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The most straightforward theory of how phonologization interacts with Universal Grammar to determine typology is that UG defines the cognitively possible grammars ("hard" typology), while phonologization determines how frequent they are ("soft" typology). This paper argues instead that some soft typology has a cognitive source, and proposes a formal(More)
Artificial analogues of natural-language phonological patterns can often be learned in the lab from small amounts of training or exposure. The difficulty of a featurally-defined pattern has been hypothesized to be affected by two main factors, its formal structure (the abstract logical configuration of the defining features) and its phonetic substance (the(More)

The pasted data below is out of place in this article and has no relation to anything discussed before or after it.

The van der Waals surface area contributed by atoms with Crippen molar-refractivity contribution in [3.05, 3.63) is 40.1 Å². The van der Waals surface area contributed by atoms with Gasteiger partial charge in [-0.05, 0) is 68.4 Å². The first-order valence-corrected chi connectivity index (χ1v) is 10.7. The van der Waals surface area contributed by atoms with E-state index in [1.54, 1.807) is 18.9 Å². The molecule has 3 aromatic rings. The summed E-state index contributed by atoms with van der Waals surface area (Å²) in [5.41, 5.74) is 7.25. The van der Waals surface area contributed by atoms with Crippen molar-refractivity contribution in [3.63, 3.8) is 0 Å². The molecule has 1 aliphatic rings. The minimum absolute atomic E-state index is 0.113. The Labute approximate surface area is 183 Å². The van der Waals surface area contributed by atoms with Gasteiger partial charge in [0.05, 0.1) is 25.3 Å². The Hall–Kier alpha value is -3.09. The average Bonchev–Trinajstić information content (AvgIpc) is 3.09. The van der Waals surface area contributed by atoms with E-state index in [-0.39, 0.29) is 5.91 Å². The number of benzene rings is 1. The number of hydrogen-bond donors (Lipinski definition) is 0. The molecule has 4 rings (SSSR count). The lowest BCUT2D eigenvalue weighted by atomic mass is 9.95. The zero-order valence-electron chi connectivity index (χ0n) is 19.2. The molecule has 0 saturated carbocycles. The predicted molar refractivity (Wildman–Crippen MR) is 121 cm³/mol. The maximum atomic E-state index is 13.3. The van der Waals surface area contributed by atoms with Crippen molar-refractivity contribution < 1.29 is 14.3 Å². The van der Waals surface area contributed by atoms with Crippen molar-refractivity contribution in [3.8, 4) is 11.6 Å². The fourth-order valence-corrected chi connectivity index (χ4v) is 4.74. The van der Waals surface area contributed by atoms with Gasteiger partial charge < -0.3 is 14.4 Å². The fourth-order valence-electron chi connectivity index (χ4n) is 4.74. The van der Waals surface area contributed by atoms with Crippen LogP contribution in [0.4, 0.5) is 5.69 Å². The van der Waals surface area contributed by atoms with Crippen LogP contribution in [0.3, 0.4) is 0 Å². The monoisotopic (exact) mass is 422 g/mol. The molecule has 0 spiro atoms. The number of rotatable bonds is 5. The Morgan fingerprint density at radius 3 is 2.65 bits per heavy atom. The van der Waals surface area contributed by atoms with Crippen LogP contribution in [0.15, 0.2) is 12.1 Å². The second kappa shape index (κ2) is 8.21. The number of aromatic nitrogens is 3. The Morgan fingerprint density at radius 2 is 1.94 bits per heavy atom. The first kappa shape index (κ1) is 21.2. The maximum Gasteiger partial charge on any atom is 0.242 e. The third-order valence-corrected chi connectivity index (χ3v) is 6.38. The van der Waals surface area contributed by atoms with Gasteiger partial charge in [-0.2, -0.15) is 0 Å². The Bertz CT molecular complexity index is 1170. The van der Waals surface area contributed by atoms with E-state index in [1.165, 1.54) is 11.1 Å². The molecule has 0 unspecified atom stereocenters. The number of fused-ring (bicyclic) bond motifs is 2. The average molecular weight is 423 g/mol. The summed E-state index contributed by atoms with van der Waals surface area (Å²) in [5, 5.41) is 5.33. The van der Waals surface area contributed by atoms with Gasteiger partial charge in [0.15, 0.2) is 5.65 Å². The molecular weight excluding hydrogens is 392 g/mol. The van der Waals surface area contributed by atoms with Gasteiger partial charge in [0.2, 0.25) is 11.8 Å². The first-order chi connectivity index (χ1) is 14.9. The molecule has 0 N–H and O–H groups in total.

These experiments investigate whether the perceptual boundary between [a] and [a:] is affected by the differing phonotactics of the Sino-Japanese and Foreign strata of the Japanese lexicon. We presented a range of edited natural vowels from [a] to [a:] at the end of carrier nonwords of the form [CoC'__] and asked subjects to judge whether the final vowel(More)
Over the past few decades, passwords as a means of user authentication have been consistently criticized by users and security analysts alike. However, password-based systems are ubiquitous and entrenched in modern society-users understand how to use them, system administrators are intimately familiar with their operation, and many robust frameworks exist(More)